“... it takes a lot of really hard work...It’s a big sacrifice and you need a lot of discipline. When you work in an office, you have a structure to your day. Being a writer, you have to create that structure. You have to force yourself to sit down and work and that can be really really difficult. When I was working and writing, I had to wake up at six every morning and write during weekends. Needless to say, I did not have much of a social life.”
This is what he was doing the day before his agent found a publisher:
“It was 10 in the morning and Teletubbies was on. Feeling that my book was never going to get published. I wanted to ring my agent and say ’Look, just give the book away. If someone wants to pay £500 for it, they can have it. I just want my book published’.”
San-shine At Centre Court: Mirza Makes Kuznetsova Svet In Thriller
Execrable puns aside, isn't this the same newspaper that, some days ago, carried an editorial exhorting the media not to idolise up-and-coming luminaries because of the pressure it would put on them?
The reason why The Hindustan Times and DNA are yet undecided about their Mumbai launches must be because they're laughing too hard.
Wednesday, June 22, 2005
Niradbabu On Jinnah
- From Thy Hand, Great Anarch!, the second volume of Nirad Chaudhuri's autobiography. Quoted by Nasim Zehra in a rather opinionated piece for the Media Monitors Network.
What Happens When You Turn 40
Now, she's realised "the importance of family and friends in her life."
The San Francisco Chronicle profiles do-me feminist Naomi Wolf on the occasion of the publication of her new book, The Treehouse.
Tupac Or Not Tupac
"...One character [is] a whore and another...a gold-digger. One's a hanger-on, the type who'd take advantage of his best friend, the rap star. And then there's the "regular dude," a guy who just "wants things to be good in his 'hood."
This "hip-hop approach" to the Bard, says the Los Angeles Times, seems to be working: "... the students — teens whose prior view of Shakespeare could reasonably be summed up as 'boring dead white guy, impossible to understand' — are deep into the text."
The article continues: "To teach Hamlet, Sitomer began with an exercise. He told the students, who are mostly 15 and 16, to take out a piece of paper and write their mother's name, father's name and the name of an uncle. Now, he continued, cross out your father's name, because he died three weeks ago, and your uncle is sleeping with your mother.
"They're like, 'Oh, my God!' Sitomer said.
"He then had them write about how they felt. 'The next morning, some of them were still mad at their moms,' he recalled, chuckling."
Tuesday, June 21, 2005
Only Connect, Part 1
The first in an occasional series that attempts to demonstrate - in six steps - that the world is indeed round. (Sorry, Tom.) Pataudi : Gwalior Suitings : Fashion model : Prasad Bidappa : Birdbrain : Pataudi Jhumpa Lahiri : Pulitzer Prize : Michael Chabon : Scriptwriter : Mira Nair : Jhumpa Lahiri The Sound And The Fury : William Faulkner : Oprah Winfrey : Aishwarya Rai : Salman Khan : The Sound And The Fury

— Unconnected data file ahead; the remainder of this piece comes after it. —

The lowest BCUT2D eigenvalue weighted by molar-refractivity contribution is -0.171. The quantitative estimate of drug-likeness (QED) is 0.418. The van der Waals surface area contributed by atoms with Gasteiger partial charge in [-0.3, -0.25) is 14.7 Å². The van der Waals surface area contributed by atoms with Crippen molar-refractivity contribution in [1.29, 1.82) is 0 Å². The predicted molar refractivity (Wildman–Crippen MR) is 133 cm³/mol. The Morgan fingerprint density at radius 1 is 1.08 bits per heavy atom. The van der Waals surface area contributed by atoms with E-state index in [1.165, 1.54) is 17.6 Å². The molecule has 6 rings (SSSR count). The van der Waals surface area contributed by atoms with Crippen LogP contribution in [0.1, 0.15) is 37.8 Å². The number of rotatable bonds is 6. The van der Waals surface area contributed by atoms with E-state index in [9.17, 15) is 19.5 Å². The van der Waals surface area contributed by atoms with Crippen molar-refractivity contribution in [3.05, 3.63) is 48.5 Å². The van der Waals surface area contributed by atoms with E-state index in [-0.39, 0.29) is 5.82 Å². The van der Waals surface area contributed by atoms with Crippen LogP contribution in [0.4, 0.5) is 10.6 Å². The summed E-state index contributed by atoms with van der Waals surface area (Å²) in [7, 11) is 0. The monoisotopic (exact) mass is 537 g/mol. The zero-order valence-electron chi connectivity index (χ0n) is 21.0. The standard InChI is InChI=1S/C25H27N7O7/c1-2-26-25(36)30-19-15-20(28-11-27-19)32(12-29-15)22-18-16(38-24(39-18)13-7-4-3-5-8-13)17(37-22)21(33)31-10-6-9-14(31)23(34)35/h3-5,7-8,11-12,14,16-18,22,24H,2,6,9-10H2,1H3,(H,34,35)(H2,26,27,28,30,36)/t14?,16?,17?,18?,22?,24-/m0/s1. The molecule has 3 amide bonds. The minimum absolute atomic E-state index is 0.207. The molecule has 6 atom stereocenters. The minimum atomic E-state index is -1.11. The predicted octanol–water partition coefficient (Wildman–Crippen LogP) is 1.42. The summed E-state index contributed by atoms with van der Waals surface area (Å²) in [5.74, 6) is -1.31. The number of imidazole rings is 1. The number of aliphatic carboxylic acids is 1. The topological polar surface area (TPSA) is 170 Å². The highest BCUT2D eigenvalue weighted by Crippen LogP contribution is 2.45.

Pataudi : Gwalior Suitings : Fashion model : Prasad Bidappa : Birdbrain : Pataudi
Jhumpa Lahiri : Pulitzer Prize : Michael Chabon : Scriptwriter : Mira Nair : Jhumpa Lahiri
The Sound And The Fury : William Faulkner : Oprah Winfrey : Aishwarya Rai : Salman Khan : The Sound And The Fury
Memo To Self: Read! Think! And Do Something!
Ah, that explains the success of a certain copywriter from Ogilvy & Mather London who went on to write Midnight's Children.
"Let Me Read"
An American high school student's argument against book bans.
Monday, June 20, 2005
The Subject Of Mishra's Next Book?
Continues the article: "He said that the Tibetans were clearly the underdogs as promises were made to them of development, and as a writer he seeks to watch how these promises are fulfilled. Mishra said he has plan to make the next visit soon and that he will try to make it to mainland China."
(Irrelevant addendum: In the same paper, Jane Shilling's article on British cleanliness has this memorable aside: "One of the most remarkable pieces of modern literary criticism I have ever read concerned the writer Julian Barnes, who, wrote the critic, 'looks like the sort of man who washes his hands too often'.)"
"In the world's loneliest city, Brooklyn offers community. Everybody can find community in Brooklyn: the body-fluid artists in Bushwick, the Chinese restaurant workers in Sunset Park, the die-hard Marxists in the Park Slope food co-op. No matter how foreign or fringe you are, the borough has a support group for you."
Part of the research for the book on New York he's now rumoured to be writing?